This is what makes de-regulation political and contested. In this respect, the paper draws from debates on micro-political processes but with the aim of showing how systems of regulation are tied together on the basis of political alliances around the pursuit of economic and social outcomes. The paper therefore starts by attempting to conceptualise regulation in such a manner, and demonstrating how relations and links are key to its operation and change.
This is followed by a discussion of the functions of regulation, where we argue that any discussion of the micro-politics of regulation must be more than simply tracing relations between actors without reference to their purposes and functions, as favoured by Foucauldian approaches. This leads to a discussion of the relationships between levels of regulation in terms of the state, joint regulation and the organisational level.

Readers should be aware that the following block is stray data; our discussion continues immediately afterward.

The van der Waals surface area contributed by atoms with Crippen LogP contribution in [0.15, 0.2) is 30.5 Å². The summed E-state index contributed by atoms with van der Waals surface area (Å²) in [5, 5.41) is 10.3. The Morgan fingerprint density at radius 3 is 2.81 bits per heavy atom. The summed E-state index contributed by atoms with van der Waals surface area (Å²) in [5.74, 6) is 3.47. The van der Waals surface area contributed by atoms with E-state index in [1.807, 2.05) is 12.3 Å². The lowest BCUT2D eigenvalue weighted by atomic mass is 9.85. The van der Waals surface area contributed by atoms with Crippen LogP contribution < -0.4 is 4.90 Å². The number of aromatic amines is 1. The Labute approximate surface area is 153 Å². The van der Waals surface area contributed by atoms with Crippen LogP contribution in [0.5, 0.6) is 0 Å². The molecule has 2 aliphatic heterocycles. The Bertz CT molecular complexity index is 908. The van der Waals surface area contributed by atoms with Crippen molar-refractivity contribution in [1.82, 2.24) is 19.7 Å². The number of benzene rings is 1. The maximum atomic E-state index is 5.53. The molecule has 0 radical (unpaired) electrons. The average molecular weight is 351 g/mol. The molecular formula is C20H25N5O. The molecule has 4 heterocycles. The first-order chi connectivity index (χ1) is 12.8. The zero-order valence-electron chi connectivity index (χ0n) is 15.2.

However, regulation cannot be viewed solely in terms of a strict hierarchy of levels, as there is a multiplicity of regulatory spaces and actors whose relationships define the pattern and efficacy of regulation. As a consequence we argue that questions of linkages, coupling and congruence between these actors and spaces must be at the heart of our understanding of regulatory processes, and ultimately their change.